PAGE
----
Thanksgiving is our extended family’s holiday. My mother, Jean Barth Toll, presided over it until she died in 1999. My father, Seymour Irving Toll, took the reins after her.
Daddy came from Philadelphia, where much of his extended family still lives. The holiday season is sadder now that he’s missing too.
An oxygen tank had arrived at Daddy’s house by the time I visited last April. There wasn’t much wrong with him other than choking episodes caused by weak muscles that made it nearly impossible for him to speak — Daddy, who was a celebrated Philadelphia lawyer, known for beautiful sentences in court, wit and an ability to capture a jury with his stentorian voice (and because he never played down to them).
During my visit, Daddy choked at breakfast. He was safe but upset, so I suggested he return to bed. He shuffled to his chair rail and rode upstairs, made it around the corner, and hauled himself up the three additional steps by holding the banister. On his skinny, 93-year-old legs, he leaned on his walker and inched to his bedroom on feet that flopped like fish.
I propped him in bed but could not get him comfortable. In his agita, he looked straight ahead, as if he were staring at death.
I decided I should embrace the privilege; there is no more intimate experience than death. In the meantime, he was in a state of profound tension and fear. With no scientific basis, I told him oxygen would help. I put tubes in his nostrils and turned on the machine. I said everything would be fine. His breathing slowed and he fell asleep. Every few minutes I checked on him. The machine purred like a human sigh.
He slept peaceful as a newborn for three hours and awoke cherubic and pink, smiling his I-love-you-unconditionally smile. I sat down and he laid his hand on my cheek, warm and comforting. This was the same hand that had tucked me in as a baby, taken care of me during childhood asthma attacks, built picnic tables and cabinets, and tinkered with and repaired any number of objects (often with duct tape he kept in colorful supply). The same hand that labeled whatever he could with Post-it notes; put clips on both pretzel bags and important documents; mixed a world-class martini; baked bûche de Noël and Zuppa Inglese; concocted wicked spaghetti sauce; shook strangers’ hands with vigor and sincerity; flipped the pages of untold newspapers; tapped out legal briefs; typewrote two books; and scrawled in a cursive that had been illegible since age 18, when shrapnel was embedded in his arm early in the Battle of the Bulge. Nowadays that hand gave the okay signal when words were too difficult to make.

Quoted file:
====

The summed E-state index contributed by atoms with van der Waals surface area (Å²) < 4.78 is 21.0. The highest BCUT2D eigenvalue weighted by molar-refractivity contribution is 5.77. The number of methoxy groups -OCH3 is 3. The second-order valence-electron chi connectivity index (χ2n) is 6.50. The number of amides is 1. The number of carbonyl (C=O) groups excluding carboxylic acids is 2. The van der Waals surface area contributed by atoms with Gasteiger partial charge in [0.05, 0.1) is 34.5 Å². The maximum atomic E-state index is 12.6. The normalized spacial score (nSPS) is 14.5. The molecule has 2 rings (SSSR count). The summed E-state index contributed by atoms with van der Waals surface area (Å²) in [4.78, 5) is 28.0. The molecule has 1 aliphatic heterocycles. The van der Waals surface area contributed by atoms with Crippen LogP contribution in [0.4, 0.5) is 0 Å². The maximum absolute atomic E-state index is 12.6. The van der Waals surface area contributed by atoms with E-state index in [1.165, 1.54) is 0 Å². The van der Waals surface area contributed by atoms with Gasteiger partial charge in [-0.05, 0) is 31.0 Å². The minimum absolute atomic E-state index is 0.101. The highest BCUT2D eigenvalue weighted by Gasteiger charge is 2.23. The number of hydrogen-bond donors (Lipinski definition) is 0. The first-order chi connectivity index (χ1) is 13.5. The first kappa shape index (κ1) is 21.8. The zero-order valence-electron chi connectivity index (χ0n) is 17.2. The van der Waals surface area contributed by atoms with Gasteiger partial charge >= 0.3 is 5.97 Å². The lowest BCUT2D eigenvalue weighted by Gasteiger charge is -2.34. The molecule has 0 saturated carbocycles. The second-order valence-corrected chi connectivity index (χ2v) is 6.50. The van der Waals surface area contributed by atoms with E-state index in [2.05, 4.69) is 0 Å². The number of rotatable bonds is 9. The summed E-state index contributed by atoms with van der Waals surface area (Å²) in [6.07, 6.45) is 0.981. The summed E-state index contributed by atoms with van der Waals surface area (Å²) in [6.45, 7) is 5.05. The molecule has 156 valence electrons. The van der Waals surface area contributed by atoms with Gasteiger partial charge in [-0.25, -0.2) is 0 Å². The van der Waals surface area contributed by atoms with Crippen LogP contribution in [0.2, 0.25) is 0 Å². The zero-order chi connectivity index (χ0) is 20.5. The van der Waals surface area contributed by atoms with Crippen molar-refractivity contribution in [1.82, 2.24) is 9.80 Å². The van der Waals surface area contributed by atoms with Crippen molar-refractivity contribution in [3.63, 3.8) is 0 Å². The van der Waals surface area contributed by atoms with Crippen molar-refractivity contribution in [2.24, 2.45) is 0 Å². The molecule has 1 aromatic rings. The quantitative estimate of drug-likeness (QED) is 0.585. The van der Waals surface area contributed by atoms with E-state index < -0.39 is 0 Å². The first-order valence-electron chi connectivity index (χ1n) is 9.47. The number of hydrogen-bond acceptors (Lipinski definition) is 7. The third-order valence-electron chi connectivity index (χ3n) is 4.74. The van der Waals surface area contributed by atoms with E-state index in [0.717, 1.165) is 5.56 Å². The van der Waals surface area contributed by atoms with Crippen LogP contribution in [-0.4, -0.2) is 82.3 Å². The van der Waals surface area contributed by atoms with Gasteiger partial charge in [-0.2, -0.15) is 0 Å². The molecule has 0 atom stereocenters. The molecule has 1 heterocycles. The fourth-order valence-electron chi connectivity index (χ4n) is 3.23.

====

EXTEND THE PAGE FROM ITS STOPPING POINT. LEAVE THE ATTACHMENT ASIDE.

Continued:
His palm on my cheek, Daddy spoke to me, struggling to pronounce the words. I wish I could remember what he said. Suffice to say I felt I was receiving his blessing.
Two-and-a half-weeks later, I was traveling throughout Alabama on a work trip when I received an email. “Daddy’s not eating,” my younger sister wrote. I found a seat toward the back of the bus and cried. Then I asked the driver to drop me at a hotel where I could negotiate a flight north.
I arrived in Philadelphia early the next morning. Daddy was at breakfast barely nibbling miniature pieces of toast and cheese. I remembered him at that same kitchen table many years before, sweaty bandana on his head, back from jogging, bolting down toast and jam and a cup of black coffee before showering and heading downtown to the office.